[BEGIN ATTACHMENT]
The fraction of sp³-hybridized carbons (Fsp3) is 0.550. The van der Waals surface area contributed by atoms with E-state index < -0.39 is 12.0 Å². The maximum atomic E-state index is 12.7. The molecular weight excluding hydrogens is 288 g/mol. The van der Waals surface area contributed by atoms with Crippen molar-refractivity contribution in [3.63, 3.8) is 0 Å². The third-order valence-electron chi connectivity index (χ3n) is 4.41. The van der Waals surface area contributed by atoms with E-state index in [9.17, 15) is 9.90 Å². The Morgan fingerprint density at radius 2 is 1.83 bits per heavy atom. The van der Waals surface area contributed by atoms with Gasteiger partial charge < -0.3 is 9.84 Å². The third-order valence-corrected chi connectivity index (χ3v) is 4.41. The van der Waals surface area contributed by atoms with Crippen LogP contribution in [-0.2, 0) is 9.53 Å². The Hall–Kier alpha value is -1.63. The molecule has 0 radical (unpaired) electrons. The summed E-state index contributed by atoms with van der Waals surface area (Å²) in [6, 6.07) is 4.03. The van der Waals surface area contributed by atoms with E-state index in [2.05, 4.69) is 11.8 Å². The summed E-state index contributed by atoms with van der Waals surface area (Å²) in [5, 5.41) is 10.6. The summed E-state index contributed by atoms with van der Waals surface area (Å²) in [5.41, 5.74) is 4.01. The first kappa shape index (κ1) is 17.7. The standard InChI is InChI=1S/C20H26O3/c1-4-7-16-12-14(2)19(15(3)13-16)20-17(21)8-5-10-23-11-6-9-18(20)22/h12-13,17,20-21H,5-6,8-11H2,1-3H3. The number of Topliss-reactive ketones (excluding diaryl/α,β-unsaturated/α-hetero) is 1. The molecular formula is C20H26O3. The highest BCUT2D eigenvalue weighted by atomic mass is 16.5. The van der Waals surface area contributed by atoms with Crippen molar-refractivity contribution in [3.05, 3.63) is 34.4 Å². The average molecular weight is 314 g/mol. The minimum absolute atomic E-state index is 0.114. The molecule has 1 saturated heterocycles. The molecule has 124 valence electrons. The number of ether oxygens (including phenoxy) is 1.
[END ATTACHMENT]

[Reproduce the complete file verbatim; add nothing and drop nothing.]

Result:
The fraction of sp³-hybridized carbons (Fsp3) is 0.550. The van der Waals surface area contributed by atoms with E-state index < -0.39 is 12.0 Å². The maximum atomic E-state index is 12.7. The molecular weight excluding hydrogens is 288 g/mol. The van der Waals surface area contributed by atoms with Crippen molar-refractivity contribution in [3.63, 3.8) is 0 Å². The third-order valence-electron chi connectivity index (χ3n) is 4.41. The van der Waals surface area contributed by atoms with E-state index in [9.17, 15) is 9.90 Å². The Morgan fingerprint density at radius 2 is 1.83 bits per heavy atom. The van der Waals surface area contributed by atoms with Gasteiger partial charge < -0.3 is 9.84 Å². The third-order valence-corrected chi connectivity index (χ3v) is 4.41. The van der Waals surface area contributed by atoms with Crippen LogP contribution in [-0.2, 0) is 9.53 Å². The Hall–Kier alpha value is -1.63. The molecule has 0 radical (unpaired) electrons. The summed E-state index contributed by atoms with van der Waals surface area (Å²) in [6, 6.07) is 4.03. The van der Waals surface area contributed by atoms with E-state index in [2.05, 4.69) is 11.8 Å². The summed E-state index contributed by atoms with van der Waals surface area (Å²) in [5, 5.41) is 10.6. The summed E-state index contributed by atoms with van der Waals surface area (Å²) in [5.41, 5.74) is 4.01. The first kappa shape index (κ1) is 17.7. The standard InChI is InChI=1S/C20H26O3/c1-4-7-16-12-14(2)19(15(3)13-16)20-17(21)8-5-10-23-11-6-9-18(20)22/h12-13,17,20-21H,5-6,8-11H2,1-3H3. The number of Topliss-reactive ketones (excluding diaryl/α,β-unsaturated/α-hetero) is 1. The molecular formula is C20H26O3. The highest BCUT2D eigenvalue weighted by atomic mass is 16.5. The van der Waals surface area contributed by atoms with Crippen molar-refractivity contribution in [3.05, 3.63) is 34.4 Å². The average molecular weight is 314 g/mol. The minimum absolute atomic E-state index is 0.114. The molecule has 1 saturated heterocycles. The molecule has 124 valence electrons. The number of ether oxygens (including phenoxy) is 1.